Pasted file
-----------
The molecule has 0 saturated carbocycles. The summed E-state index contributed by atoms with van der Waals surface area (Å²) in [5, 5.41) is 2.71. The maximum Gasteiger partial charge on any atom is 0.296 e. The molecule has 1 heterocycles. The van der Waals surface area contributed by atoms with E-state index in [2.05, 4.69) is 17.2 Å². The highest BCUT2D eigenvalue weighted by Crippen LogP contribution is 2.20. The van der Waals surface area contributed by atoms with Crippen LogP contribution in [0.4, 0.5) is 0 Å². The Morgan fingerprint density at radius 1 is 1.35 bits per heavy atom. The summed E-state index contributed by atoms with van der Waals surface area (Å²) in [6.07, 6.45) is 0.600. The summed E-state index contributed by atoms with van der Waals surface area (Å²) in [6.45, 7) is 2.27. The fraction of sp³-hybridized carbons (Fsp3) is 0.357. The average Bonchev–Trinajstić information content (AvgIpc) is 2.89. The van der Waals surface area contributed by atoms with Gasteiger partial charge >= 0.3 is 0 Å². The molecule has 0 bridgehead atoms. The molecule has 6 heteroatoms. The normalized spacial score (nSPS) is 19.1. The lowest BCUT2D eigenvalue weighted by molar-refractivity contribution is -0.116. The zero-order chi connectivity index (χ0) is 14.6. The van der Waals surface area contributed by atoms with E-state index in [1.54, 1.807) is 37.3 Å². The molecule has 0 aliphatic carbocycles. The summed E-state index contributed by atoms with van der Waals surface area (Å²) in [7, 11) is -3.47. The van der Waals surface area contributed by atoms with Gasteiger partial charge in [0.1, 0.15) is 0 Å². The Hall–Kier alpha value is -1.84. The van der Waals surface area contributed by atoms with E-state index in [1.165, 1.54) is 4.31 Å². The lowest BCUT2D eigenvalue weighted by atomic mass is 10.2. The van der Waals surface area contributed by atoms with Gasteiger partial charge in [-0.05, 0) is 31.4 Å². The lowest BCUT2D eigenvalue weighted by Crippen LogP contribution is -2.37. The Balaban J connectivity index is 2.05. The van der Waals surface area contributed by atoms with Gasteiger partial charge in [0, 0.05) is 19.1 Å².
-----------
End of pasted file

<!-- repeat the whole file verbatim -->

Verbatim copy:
The molecule has 0 saturated carbocycles. The summed E-state index contributed by atoms with van der Waals surface area (Å²) in [5, 5.41) is 2.71. The maximum Gasteiger partial charge on any atom is 0.296 e. The molecule has 1 heterocycles. The van der Waals surface area contributed by atoms with E-state index in [2.05, 4.69) is 17.2 Å². The highest BCUT2D eigenvalue weighted by Crippen LogP contribution is 2.20. The van der Waals surface area contributed by atoms with Crippen LogP contribution in [0.4, 0.5) is 0 Å². The Morgan fingerprint density at radius 1 is 1.35 bits per heavy atom. The summed E-state index contributed by atoms with van der Waals surface area (Å²) in [6.07, 6.45) is 0.600. The summed E-state index contributed by atoms with van der Waals surface area (Å²) in [6.45, 7) is 2.27. The fraction of sp³-hybridized carbons (Fsp3) is 0.357. The average Bonchev–Trinajstić information content (AvgIpc) is 2.89. The van der Waals surface area contributed by atoms with Gasteiger partial charge >= 0.3 is 0 Å². The molecule has 0 bridgehead atoms. The molecule has 6 heteroatoms. The normalized spacial score (nSPS) is 19.1. The lowest BCUT2D eigenvalue weighted by molar-refractivity contribution is -0.116. The zero-order chi connectivity index (χ0) is 14.6. The van der Waals surface area contributed by atoms with E-state index in [1.54, 1.807) is 37.3 Å². The molecule has 0 aliphatic carbocycles. The summed E-state index contributed by atoms with van der Waals surface area (Å²) in [7, 11) is -3.47. The van der Waals surface area contributed by atoms with Gasteiger partial charge in [0.1, 0.15) is 0 Å². The Hall–Kier alpha value is -1.84. The van der Waals surface area contributed by atoms with E-state index in [1.165, 1.54) is 4.31 Å². The lowest BCUT2D eigenvalue weighted by atomic mass is 10.2. The van der Waals surface area contributed by atoms with Gasteiger partial charge in [-0.05, 0) is 31.4 Å². The lowest BCUT2D eigenvalue weighted by Crippen LogP contribution is -2.37. The Balaban J connectivity index is 2.05. The van der Waals surface area contributed by atoms with Gasteiger partial charge in [0, 0.05) is 19.1 Å².